It is a common saying among us coaches' wives. I used to think that we said it to ourselves and each other as encouragement to make the most out of what we've been given. As in, the job brought you here, so you might as well make the most of it.
It could possibly be because every time we've moved, I didn't want to go. Which, in turn, meant I didn't want to be where we ended up. So, I was looking at it through a negative lens.
Even once I was all for it and knew it was what was best for coach and his career, I still saw my progress as collateral damage.
I believed that every move stopped my advancement, and I was forced to start all over again—new seed in new soil. Here we grow again...
But that's because I had been putting my "seed" into a box. Yes, it might have been one of those fancy ones that take forever to put together and look fantastic in an Instagram post. But it was still in a box. It was still confining. It was still limiting.
I won't claim to know much about greenery. In all honesty, the only plants that I have been able to keep alive are the ones we planted for curb appeal when we were trying to sell a house. Otherwise, I have a black thumb. But the true gardener knows what He is doing.
I had fully bought into the idea that God was the one orchestrating our moves. After many years, I had been able to recognize that God had protected us with slammed doors and blessed us with unexpected open windows. But up until our third move, I only looked at the doors opened and closed in terms of being for coach's benefit.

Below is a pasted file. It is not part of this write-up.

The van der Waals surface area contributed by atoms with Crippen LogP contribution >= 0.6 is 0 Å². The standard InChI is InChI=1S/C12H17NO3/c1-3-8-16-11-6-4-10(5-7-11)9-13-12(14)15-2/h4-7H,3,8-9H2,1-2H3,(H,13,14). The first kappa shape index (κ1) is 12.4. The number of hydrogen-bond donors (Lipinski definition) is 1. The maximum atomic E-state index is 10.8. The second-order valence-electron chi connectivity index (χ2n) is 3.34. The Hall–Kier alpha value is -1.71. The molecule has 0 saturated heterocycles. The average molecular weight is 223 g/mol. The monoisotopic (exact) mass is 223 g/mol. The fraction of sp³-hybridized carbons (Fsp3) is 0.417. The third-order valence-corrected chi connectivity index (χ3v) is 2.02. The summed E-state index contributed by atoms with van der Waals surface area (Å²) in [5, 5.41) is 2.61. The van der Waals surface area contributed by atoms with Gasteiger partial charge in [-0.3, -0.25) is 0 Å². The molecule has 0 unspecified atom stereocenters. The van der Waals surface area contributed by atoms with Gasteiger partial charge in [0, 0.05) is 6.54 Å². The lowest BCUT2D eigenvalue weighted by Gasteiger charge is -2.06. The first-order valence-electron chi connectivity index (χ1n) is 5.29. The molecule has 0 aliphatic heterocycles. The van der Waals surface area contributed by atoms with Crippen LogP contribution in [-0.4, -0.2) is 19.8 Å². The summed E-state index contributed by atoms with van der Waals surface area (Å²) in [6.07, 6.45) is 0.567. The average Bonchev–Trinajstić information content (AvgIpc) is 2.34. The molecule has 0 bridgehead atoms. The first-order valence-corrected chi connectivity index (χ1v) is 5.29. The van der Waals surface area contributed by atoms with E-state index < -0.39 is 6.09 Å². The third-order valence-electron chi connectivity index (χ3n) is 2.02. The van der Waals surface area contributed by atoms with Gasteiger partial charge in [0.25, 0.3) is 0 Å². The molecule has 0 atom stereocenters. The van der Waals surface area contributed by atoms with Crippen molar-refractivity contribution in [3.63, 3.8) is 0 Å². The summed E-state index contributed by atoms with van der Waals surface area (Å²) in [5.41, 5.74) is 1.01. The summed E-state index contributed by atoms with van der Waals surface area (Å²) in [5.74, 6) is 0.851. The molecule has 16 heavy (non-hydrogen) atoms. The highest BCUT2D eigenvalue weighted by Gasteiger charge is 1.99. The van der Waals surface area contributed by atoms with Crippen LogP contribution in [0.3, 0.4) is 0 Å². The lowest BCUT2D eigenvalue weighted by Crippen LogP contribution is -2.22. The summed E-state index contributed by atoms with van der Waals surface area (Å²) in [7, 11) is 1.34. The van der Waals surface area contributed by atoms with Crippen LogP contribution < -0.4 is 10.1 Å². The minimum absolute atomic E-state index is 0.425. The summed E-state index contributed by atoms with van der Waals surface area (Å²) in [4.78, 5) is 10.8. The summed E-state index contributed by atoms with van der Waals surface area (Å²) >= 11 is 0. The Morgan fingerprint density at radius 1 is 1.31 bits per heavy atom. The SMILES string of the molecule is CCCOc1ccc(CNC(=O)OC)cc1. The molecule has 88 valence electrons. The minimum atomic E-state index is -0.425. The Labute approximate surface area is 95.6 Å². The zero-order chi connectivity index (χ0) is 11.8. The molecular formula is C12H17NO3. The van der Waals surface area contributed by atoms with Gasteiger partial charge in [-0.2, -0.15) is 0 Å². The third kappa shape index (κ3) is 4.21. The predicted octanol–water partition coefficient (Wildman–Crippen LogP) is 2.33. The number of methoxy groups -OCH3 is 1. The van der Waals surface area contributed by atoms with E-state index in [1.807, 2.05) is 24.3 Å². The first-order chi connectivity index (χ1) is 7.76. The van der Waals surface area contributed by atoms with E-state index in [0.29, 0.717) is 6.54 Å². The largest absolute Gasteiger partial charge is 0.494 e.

It never even crossed my mind that they might also be for my benefit too. That is until we got to our current home.
If He can orchestrate a multiple-step scenario where our head coach gets fired, forcing us to have to look for new jobs. And miles and miles away, another head coach decides to retire, and the school promotes from within, opening up the perfect job for my coach. And because He had that team on our schedule that season, it allowed the new head coach to see my coach in action and appreciate all that he could offer in rebuilding the program, giving him eyes only for my coach…
Well then, why would it be hard for Him to align a family selling a house in a great school district and a neighborhood filled with amazing people and near a fantastic, supportive church that could revive my heart and my soul?
So, I started putting my "seed" in His soil. No limitations. No constraints. That way, if and when we move, I wouldn't be starting completely over. It was more like adding an offshoot to a well-established root system.
Now I know that if I don't put it in a box, then the potential is divine.
We all grow, whether we want to or not. It's just the natural by-product of living. Blooming takes effort and energy. But it also produces so much beauty.
Growth looks like showing up to the games, wearing the school colors, and cheering for the team, but you're not really affected by the outcome.
Blooming looks like knowing the boys by name, praying for their individual success on and off the field, and celebrating even the littlest of their victories.
Growth looks like making friends, participating in the community, and attending activities.
Blooming looks like turning friends into family and stepping out of your comfort zone, contributing to the things you used to just participate in.
Growth looks like saying hi and sitting with the other wives on staff during all the games.
Blooming looks like making sure all the new significant others feel welcome and seen. It also means going above and beyond to offer support, advice when necessary, and anything else to help get them through the next half, the next game, the next season, the next stage, etc.
Both will definitely involve growing pains, but blooming uses that pain to bring joy- to your area, the others around you, and even yourself. It changes your surroundings for the better by offering your own unique beauty.
So yes, you can grow where you are planted. But why do that when you can bloom where you're at instead?